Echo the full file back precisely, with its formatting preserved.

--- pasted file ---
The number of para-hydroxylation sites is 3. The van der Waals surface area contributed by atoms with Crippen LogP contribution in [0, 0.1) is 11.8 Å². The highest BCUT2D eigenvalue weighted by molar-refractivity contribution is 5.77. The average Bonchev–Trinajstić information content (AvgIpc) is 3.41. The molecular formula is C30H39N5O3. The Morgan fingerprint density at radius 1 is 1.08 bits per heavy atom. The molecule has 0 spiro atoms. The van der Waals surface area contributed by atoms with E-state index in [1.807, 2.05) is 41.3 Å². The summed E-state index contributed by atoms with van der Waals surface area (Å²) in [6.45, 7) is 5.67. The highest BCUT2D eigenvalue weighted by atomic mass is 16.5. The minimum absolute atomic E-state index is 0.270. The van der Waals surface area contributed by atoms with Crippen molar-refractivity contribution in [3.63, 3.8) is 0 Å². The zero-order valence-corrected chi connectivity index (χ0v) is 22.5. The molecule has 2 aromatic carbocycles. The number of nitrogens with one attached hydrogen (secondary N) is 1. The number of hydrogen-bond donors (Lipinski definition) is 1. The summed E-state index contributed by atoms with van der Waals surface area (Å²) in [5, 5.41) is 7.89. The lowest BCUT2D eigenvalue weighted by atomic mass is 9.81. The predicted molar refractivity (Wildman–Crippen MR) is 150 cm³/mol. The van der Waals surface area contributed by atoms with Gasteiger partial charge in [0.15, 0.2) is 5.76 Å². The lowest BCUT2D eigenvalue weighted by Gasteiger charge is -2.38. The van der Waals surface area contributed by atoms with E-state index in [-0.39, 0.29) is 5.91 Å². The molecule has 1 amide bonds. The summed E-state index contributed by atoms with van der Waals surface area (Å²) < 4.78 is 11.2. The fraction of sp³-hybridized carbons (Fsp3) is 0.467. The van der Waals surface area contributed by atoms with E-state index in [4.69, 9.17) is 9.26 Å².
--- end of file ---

The number of para-hydroxylation sites is 3. The van der Waals surface area contributed by atoms with Crippen LogP contribution in [0, 0.1) is 11.8 Å². The highest BCUT2D eigenvalue weighted by molar-refractivity contribution is 5.77. The average Bonchev–Trinajstić information content (AvgIpc) is 3.41. The molecular formula is C30H39N5O3. The Morgan fingerprint density at radius 1 is 1.08 bits per heavy atom. The molecule has 0 spiro atoms. The van der Waals surface area contributed by atoms with E-state index in [1.807, 2.05) is 41.3 Å². The summed E-state index contributed by atoms with van der Waals surface area (Å²) in [6.45, 7) is 5.67. The highest BCUT2D eigenvalue weighted by atomic mass is 16.5. The minimum absolute atomic E-state index is 0.270. The van der Waals surface area contributed by atoms with Crippen molar-refractivity contribution in [3.63, 3.8) is 0 Å². The zero-order valence-corrected chi connectivity index (χ0v) is 22.5. The molecule has 2 aromatic carbocycles. The number of nitrogens with one attached hydrogen (secondary N) is 1. The number of hydrogen-bond donors (Lipinski definition) is 1. The summed E-state index contributed by atoms with van der Waals surface area (Å²) in [5, 5.41) is 7.89. The lowest BCUT2D eigenvalue weighted by atomic mass is 9.81. The predicted molar refractivity (Wildman–Crippen MR) is 150 cm³/mol. The van der Waals surface area contributed by atoms with Gasteiger partial charge in [0.15, 0.2) is 5.76 Å². The lowest BCUT2D eigenvalue weighted by Gasteiger charge is -2.38. The van der Waals surface area contributed by atoms with E-state index in [-0.39, 0.29) is 5.91 Å². The molecule has 1 amide bonds. The summed E-state index contributed by atoms with van der Waals surface area (Å²) < 4.78 is 11.2. The fraction of sp³-hybridized carbons (Fsp3) is 0.467. The van der Waals surface area contributed by atoms with E-state index in [4.69, 9.17) is 9.26 Å².